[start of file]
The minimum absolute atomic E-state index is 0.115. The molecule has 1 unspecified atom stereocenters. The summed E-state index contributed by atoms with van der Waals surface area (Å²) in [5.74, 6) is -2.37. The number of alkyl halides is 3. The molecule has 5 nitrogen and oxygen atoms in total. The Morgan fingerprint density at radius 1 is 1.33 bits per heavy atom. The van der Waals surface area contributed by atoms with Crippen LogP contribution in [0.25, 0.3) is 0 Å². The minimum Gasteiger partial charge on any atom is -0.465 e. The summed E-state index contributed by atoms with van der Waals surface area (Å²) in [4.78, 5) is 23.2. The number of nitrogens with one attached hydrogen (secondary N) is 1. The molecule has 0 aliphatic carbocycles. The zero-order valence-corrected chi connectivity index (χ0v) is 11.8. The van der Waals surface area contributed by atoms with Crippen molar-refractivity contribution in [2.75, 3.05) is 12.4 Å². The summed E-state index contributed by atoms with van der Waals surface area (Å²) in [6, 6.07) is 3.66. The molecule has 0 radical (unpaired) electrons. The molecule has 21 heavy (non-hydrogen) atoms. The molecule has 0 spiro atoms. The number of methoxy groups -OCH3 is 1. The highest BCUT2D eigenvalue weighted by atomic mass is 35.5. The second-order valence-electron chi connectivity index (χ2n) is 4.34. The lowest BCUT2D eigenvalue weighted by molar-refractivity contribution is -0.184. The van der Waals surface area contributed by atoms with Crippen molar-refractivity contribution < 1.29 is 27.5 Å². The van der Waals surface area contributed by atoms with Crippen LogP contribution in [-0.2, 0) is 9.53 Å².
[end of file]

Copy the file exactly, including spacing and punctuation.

The minimum absolute atomic E-state index is 0.115. The molecule has 1 unspecified atom stereocenters. The summed E-state index contributed by atoms with van der Waals surface area (Å²) in [5.74, 6) is -2.37. The number of alkyl halides is 3. The molecule has 5 nitrogen and oxygen atoms in total. The Morgan fingerprint density at radius 1 is 1.33 bits per heavy atom. The van der Waals surface area contributed by atoms with Crippen LogP contribution in [0.25, 0.3) is 0 Å². The minimum Gasteiger partial charge on any atom is -0.465 e. The summed E-state index contributed by atoms with van der Waals surface area (Å²) in [4.78, 5) is 23.2. The number of nitrogens with one attached hydrogen (secondary N) is 1. The molecule has 0 aliphatic carbocycles. The zero-order valence-corrected chi connectivity index (χ0v) is 11.8. The van der Waals surface area contributed by atoms with Crippen molar-refractivity contribution in [2.75, 3.05) is 12.4 Å². The summed E-state index contributed by atoms with van der Waals surface area (Å²) in [6, 6.07) is 3.66. The molecule has 0 radical (unpaired) electrons. The molecule has 21 heavy (non-hydrogen) atoms. The molecule has 0 spiro atoms. The number of methoxy groups -OCH3 is 1. The highest BCUT2D eigenvalue weighted by atomic mass is 35.5. The second-order valence-electron chi connectivity index (χ2n) is 4.34. The lowest BCUT2D eigenvalue weighted by molar-refractivity contribution is -0.184. The van der Waals surface area contributed by atoms with Crippen molar-refractivity contribution < 1.29 is 27.5 Å². The van der Waals surface area contributed by atoms with Crippen LogP contribution in [-0.2, 0) is 9.53 Å².